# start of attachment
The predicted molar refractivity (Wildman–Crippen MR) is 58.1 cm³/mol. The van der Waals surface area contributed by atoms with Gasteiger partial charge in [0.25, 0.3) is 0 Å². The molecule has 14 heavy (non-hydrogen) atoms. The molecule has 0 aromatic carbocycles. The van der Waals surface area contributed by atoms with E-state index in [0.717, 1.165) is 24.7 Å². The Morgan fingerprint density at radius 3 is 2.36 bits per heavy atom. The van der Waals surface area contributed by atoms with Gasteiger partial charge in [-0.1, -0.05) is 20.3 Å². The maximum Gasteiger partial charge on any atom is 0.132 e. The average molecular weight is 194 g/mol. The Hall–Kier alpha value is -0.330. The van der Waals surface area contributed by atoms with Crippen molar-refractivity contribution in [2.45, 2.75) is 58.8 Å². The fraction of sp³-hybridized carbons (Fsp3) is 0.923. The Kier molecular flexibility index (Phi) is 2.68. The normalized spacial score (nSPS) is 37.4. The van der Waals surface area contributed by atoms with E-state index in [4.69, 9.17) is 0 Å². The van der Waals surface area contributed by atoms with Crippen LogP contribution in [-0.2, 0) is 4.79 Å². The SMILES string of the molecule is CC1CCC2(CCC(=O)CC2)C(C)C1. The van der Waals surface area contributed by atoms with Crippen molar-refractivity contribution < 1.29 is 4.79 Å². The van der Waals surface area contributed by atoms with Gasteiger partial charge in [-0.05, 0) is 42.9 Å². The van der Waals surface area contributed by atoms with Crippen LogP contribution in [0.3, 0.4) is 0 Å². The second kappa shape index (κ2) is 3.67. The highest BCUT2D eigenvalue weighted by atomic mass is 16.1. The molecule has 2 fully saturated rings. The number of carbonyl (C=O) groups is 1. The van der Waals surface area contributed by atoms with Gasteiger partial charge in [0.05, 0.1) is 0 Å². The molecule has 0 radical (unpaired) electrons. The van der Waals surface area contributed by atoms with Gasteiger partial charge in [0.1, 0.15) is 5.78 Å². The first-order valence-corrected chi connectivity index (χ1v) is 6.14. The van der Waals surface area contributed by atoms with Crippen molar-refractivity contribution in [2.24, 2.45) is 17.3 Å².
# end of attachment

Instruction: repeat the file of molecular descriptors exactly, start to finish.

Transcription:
The predicted molar refractivity (Wildman–Crippen MR) is 58.1 cm³/mol. The van der Waals surface area contributed by atoms with Gasteiger partial charge in [0.25, 0.3) is 0 Å². The molecule has 14 heavy (non-hydrogen) atoms. The molecule has 0 aromatic carbocycles. The van der Waals surface area contributed by atoms with E-state index in [0.717, 1.165) is 24.7 Å². The Morgan fingerprint density at radius 3 is 2.36 bits per heavy atom. The van der Waals surface area contributed by atoms with Gasteiger partial charge in [-0.1, -0.05) is 20.3 Å². The maximum Gasteiger partial charge on any atom is 0.132 e. The average molecular weight is 194 g/mol. The Hall–Kier alpha value is -0.330. The van der Waals surface area contributed by atoms with Crippen molar-refractivity contribution in [2.45, 2.75) is 58.8 Å². The fraction of sp³-hybridized carbons (Fsp3) is 0.923. The Kier molecular flexibility index (Phi) is 2.68. The normalized spacial score (nSPS) is 37.4. The van der Waals surface area contributed by atoms with E-state index in [4.69, 9.17) is 0 Å². The van der Waals surface area contributed by atoms with Crippen LogP contribution in [-0.2, 0) is 4.79 Å². The SMILES string of the molecule is CC1CCC2(CCC(=O)CC2)C(C)C1. The van der Waals surface area contributed by atoms with Crippen molar-refractivity contribution < 1.29 is 4.79 Å². The van der Waals surface area contributed by atoms with Gasteiger partial charge in [-0.05, 0) is 42.9 Å². The van der Waals surface area contributed by atoms with Crippen LogP contribution in [0.3, 0.4) is 0 Å². The second kappa shape index (κ2) is 3.67. The highest BCUT2D eigenvalue weighted by atomic mass is 16.1. The molecule has 2 fully saturated rings. The number of carbonyl (C=O) groups is 1. The van der Waals surface area contributed by atoms with Gasteiger partial charge in [0.05, 0.1) is 0 Å². The molecule has 0 radical (unpaired) electrons. The van der Waals surface area contributed by atoms with Gasteiger partial charge in [0.1, 0.15) is 5.78 Å². The first-order valence-corrected chi connectivity index (χ1v) is 6.14. The van der Waals surface area contributed by atoms with Crippen molar-refractivity contribution in [2.24, 2.45) is 17.3 Å².